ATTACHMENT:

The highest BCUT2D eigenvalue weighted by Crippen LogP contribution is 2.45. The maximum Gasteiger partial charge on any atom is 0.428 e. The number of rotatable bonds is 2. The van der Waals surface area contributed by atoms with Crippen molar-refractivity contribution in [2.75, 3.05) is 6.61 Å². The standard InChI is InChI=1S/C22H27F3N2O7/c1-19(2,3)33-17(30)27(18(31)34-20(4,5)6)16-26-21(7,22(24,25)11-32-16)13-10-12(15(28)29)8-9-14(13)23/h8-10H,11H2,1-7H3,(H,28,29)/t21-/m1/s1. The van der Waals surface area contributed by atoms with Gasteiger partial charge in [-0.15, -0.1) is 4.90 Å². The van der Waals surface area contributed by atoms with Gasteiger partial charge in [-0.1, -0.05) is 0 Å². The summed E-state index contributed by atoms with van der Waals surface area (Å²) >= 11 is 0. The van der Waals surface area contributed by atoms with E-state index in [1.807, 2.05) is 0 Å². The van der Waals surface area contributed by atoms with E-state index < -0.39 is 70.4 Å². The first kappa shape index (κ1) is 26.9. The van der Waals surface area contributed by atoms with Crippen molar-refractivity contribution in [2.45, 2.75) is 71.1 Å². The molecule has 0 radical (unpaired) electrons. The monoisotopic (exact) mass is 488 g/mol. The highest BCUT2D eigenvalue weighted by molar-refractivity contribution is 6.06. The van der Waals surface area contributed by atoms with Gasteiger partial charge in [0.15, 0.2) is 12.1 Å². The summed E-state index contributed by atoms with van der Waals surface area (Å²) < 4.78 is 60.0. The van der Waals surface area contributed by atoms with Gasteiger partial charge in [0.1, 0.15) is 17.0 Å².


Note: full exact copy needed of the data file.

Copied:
The highest BCUT2D eigenvalue weighted by Crippen LogP contribution is 2.45. The maximum Gasteiger partial charge on any atom is 0.428 e. The number of rotatable bonds is 2. The van der Waals surface area contributed by atoms with Crippen molar-refractivity contribution in [2.75, 3.05) is 6.61 Å². The standard InChI is InChI=1S/C22H27F3N2O7/c1-19(2,3)33-17(30)27(18(31)34-20(4,5)6)16-26-21(7,22(24,25)11-32-16)13-10-12(15(28)29)8-9-14(13)23/h8-10H,11H2,1-7H3,(H,28,29)/t21-/m1/s1. The van der Waals surface area contributed by atoms with Gasteiger partial charge in [-0.15, -0.1) is 4.90 Å². The van der Waals surface area contributed by atoms with Gasteiger partial charge in [-0.1, -0.05) is 0 Å². The summed E-state index contributed by atoms with van der Waals surface area (Å²) >= 11 is 0. The van der Waals surface area contributed by atoms with E-state index in [1.807, 2.05) is 0 Å². The van der Waals surface area contributed by atoms with E-state index < -0.39 is 70.4 Å². The first kappa shape index (κ1) is 26.9. The van der Waals surface area contributed by atoms with Crippen molar-refractivity contribution in [2.45, 2.75) is 71.1 Å². The molecule has 0 radical (unpaired) electrons. The monoisotopic (exact) mass is 488 g/mol. The highest BCUT2D eigenvalue weighted by molar-refractivity contribution is 6.06. The van der Waals surface area contributed by atoms with Gasteiger partial charge in [0.15, 0.2) is 12.1 Å². The summed E-state index contributed by atoms with van der Waals surface area (Å²) < 4.78 is 60.0. The van der Waals surface area contributed by atoms with Gasteiger partial charge in [0.1, 0.15) is 17.0 Å².